Specific numbers on the knobs and dials of the sight are crucial because they assist the shooter in determining how far and to what degree the target is. So what do the numbers on a scope mean?
The first two figures reveal the scope magnifying limit. Meanwhile, the last numbers show how big the objective lens is.
Today, we will look at the scope’s figures to help shooters enhance their rifle adjustment and long-range aiming. Let’s get started!
What Do The Numbers On A Scope Mean?
The digits on a scope may seem complicated at first. Yet, once you learn how they work, they are simple to read.
Assume you’re using a mid-range power scope with the number 3 – 9 x 40 mm printed on it.
This figure reveals three things:
- The “3” refers to the lowest scope magnification of the rifle.
- The “9” is the highest scope magnification.
- The “40 mm” is the size of the objective lens.
In this case, the scope magnification ranges from 3 to 9 times.
Some scopes, such as the 3 – 9, come with a magnification range of 3x. Some have four or more, as in a 4 -12.
The larger range you have, the more you’ll pay, but you’ll get a more flexible sight.
A 3 – 9 x 40 option will be the best for hunting and most purposes. The 3x power is excellent for tighter shots.
On the other hand, the 9x power is suitable for shooting elk or deer-sized animals at longer distances.
The central tubes of most scopes, particularly in America, have a one-inch diameter. It means that they employ one-inch rings.
Some scopes are thirty millimeters in diameter. Thirty-millimeter rings will work on such scopes.
Lenses with a larger diameter are typically superior to those with a smaller size. More light enters the rifle view through a bigger objective lens, making it easier to aim.
The large diameter will result in a significantly clearer and sharper image. This feature is critical when shooting in low-light conditions like cloudy weather or dark.
The lenses on scopes are usually smaller than those on binoculars. Binoculars allow you to aim as far as they possibly can, but rifle scopes can only let you view as far as the weapon’s firing range.
If the rifle can only fire at a range of 600 yards, developing scopes with larger lenses is worthless.
Other Essential Numbers On The Scope
Besides the lens diameter and magnification, the scope includes other essential numbers. You can adjust them to increase the rifle targeting accuracy.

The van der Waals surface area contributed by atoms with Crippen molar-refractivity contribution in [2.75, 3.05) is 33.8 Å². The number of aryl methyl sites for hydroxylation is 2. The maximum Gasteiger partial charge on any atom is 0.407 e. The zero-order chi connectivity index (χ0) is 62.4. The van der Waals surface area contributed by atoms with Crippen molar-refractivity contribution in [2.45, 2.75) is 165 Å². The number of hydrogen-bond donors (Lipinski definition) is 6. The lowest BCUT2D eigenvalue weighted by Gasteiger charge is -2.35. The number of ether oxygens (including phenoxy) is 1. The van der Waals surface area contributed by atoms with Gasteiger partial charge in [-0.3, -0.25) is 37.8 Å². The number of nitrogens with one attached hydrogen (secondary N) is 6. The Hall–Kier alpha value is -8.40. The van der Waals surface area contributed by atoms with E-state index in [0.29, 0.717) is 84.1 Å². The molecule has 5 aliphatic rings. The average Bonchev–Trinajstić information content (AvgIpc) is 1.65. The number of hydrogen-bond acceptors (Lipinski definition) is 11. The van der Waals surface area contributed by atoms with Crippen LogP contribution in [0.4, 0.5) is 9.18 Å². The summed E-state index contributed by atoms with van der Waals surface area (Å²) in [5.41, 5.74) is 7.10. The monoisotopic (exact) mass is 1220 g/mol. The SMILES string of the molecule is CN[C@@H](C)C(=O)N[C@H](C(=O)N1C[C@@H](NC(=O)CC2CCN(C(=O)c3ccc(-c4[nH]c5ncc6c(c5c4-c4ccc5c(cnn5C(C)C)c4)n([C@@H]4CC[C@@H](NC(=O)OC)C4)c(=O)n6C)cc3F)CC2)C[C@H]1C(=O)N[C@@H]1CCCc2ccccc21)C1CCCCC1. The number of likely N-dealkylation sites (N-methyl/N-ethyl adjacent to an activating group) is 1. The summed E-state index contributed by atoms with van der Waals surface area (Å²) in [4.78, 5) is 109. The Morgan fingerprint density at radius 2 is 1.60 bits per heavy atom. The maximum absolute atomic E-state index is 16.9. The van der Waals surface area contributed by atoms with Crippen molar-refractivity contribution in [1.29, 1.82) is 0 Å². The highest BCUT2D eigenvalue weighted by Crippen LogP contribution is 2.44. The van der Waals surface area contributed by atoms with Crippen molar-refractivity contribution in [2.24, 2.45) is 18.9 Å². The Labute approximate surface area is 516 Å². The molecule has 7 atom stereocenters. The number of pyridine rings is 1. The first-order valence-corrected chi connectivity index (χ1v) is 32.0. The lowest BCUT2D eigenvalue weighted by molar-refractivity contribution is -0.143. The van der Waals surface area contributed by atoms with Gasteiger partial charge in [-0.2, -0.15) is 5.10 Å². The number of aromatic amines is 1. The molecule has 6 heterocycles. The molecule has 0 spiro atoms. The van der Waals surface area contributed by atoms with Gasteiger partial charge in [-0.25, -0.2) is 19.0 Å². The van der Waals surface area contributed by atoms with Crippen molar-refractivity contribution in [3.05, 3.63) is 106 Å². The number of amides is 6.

The diameter of the tube assists shooters in selecting rings for fixing the sight on the gun. You can’t find this figure on the weapon but in the manual or box.
The standard diameter for tubes is 30 mm. Light may pass via these tubes across a greater area.
On scopes, the 30-mm tubes are helpful for a broader range of height adjustment and sharper accuracy. They’re also usually more costly.
Field of view
The typical field of view (FOV) is approximately 210 degrees horizontally in front of the human eye. The FOV reduces as you aim at an object to define its attributes.
Scopes work similarly. The FOV decreases as you aim it out on a distant object.
Most scopes include a FOV parameter with various ranges so that you may compare them. A broader visual field is achievable with larger lenses than with smaller ones.
For obtaining targets in a broad area or tracking moving objects, a larger FOV is ideal. As a result, hunters choose scopes with a greater FOV.
You may also use binoculars. They offer a far larger FOV than a rifle scope.
At different magnifications, these scopes feature a wider FOV, which narrows as users zoom in.
This function allows you to detect objects from afar before focusing your rifle on them to shoot.
When aiming at long distances, the MOA (minute of angle) can help you calculate the average point of contact of a bullet. It affects how much the bullet departs over a set distance.
Assume you fire five bullets into a 100-yard objective and each one landing inside a one-inch ring you’ve marked on the goal. You might say your gun has a 1 MOA accuracy.
Your weapon is still at 1 MOA if you were firing at a 200-yard distance and bullets impacted inside a 2-inch radius.
At a range of 500 yards, shooting a 10-inch group requires 2 MOA.
The Milliradian, or MRAD, is a unit of measurement that indicates the angle at which bullets must fly to reach a target.
Bullets move in an arc instead of a straight path when fired over a long distance. The larger the circular arc they cross before hitting the goal, the further they travel.
MRAD is the unit of measurement for the bullets’ circular arc. You can estimate 1 MOA at 100 yards as approximately a 3.6 inch without doing any complex calculations.
The eye relief specifies how far your eyes must be from the lens to see the whole field of view.
A higher-powered scope may require you to move closer to the lens, but a lower-powered tool will have a more extended eye relief range.
We went through some significant figures and measurements on the rifle’s scope. Shooters can improve their targeting and accuracy by better grasping these numbers.
Hopefully, you will find the information above helpful. If you have any questions, please leave a comment. We will reply as soon as possible.
Thank you for taking the time to read this article.
Shelly Jark Drakny is a retired SF weapons sergeant (E-5 or above) with a military occupational specialty (MOS) code 18B. He served 24 years in the military, including assignments in SF, Infantry, and Special Forces.